Podcast Transcript: Breastfeeding
Mother’s milk is the best food for babies. It is packed with the perfect mix of nutrients and proteins that can keep the baby healthy. Studies have shown that children who were breast-fed have lower risks of many illnesses, ranging from diabetes to ear infections to cancer. Breastfeeding helps you bond with your baby. It does not cost anything and the milk is always ready when your baby needs it. It also helps moms get back to their pre-pregnancy shape more quickly and lessens their risk of breast cancer and other diseases.
For most women, milk comes into the breasts around 2 to 4 days after birth. Breasts will make as much milk as needed. It may take a day or two until you and your baby become a team and you have the matching amount of milk to what your baby wants. You might think that babies are born knowing how to breastfeed, but they aren’t. They need to learn how to do this, so both mom and baby have to be patient.
Babies need to eat often, sometimes every 2 hours. This is very true during the first month of life. Frequent feedings will help prevent breast engorgement, which is when the breast tissue is very full of milk. It can happen if you need to feed your baby more often or if you have blocked milk ducts. When engorged, the breasts can swell, ache, and have mild to severe pain.
After a few days of breastfeeding, your nipples may become sore and cracked. The best way to make your nipples stronger and less painful is to start out by feeding your baby about 5 minutes on each side. Slowly work up to 15 minute feedings on each breast over the next few days. When the feedings are shorter, you will need to breastfeed more often – at least every 2-3 hours. Don’t wait 4 hours or your breasts will become too full of milk. When a nipple becomes sore, it is tempting to skip that breast during a feeding. You must use that breast in order to toughen up the nipple. If one nipple is sore, it is a good idea to let the baby feed on the less sore breast first because a hungry baby will suck harder when they start to feed. If both breasts are sore, start with the breast you used last. Avoid using soaps or creams on your nipples. Plain water is just fine and is not drying to the skin.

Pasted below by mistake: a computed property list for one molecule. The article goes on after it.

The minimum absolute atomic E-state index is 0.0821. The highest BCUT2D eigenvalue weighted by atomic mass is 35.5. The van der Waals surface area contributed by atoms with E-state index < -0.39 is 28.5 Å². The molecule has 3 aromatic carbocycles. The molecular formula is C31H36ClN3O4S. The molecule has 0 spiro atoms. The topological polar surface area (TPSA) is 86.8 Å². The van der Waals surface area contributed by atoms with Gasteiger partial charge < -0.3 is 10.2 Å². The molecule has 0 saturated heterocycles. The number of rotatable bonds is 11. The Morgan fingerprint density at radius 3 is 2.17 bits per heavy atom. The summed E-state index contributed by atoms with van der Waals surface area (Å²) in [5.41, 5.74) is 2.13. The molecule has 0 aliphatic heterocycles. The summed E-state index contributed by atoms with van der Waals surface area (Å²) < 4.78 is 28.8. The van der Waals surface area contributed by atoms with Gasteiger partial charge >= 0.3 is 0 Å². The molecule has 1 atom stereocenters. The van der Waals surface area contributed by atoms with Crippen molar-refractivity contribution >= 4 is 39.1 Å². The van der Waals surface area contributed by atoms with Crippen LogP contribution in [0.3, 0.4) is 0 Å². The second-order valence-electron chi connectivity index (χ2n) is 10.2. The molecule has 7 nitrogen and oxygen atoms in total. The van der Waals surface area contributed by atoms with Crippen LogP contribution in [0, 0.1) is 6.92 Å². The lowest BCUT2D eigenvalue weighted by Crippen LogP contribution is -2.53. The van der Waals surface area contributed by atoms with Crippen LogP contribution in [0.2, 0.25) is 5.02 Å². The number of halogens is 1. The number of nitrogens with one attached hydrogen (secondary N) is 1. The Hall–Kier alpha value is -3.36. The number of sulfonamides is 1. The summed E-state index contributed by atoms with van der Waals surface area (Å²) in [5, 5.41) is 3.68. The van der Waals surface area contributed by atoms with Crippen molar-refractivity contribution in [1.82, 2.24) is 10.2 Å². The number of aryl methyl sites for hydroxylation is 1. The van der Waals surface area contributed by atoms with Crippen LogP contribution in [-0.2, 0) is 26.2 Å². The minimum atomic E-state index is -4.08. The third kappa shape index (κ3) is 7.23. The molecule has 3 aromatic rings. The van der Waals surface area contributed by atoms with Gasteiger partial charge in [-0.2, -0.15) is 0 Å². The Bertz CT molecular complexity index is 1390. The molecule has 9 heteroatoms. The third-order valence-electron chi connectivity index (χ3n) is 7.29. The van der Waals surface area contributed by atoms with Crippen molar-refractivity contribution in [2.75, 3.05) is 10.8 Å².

Doctors would like babies to be breastfed for at least the first 6 months of life. If this is not possible, consider giving breastfeeding a try even if for a short time. Any breast milk is better than none and you need to try to find a balance between what is best for both you and your baby. If you have problems, there are specially trained people who can support you and give you tips for breastfeeding. They are called lactation specialists and can often help. Many mothers say that they enjoyed breastfeeding much more than they ever imagined.
If breastfeeding doesn’t work out for you, that is OK – there is infant formula. Talk with your doctor about the best type of formula for your child. If you choose a powder formula that needs to be made with water, check on the safety of your water supply. Also, if you live in an older home, you might want to get your water checked for lead.
Although formula does not have all of the benefits of breast milk, lots of babies have been fed by formula and have done just fine.
Feeding time is a special time for you and your baby. Whether you breast or bottle feed, be sure to relax and enjoy those precious moments spent with your wonderful new family member.
All information in this podcast is provided to you as general, educational information only and is not intended as medical advice, diagnosis or treatment. Always seek the counsel of your physician or healthcare provider who is familiar with your own unique needs and circumstances.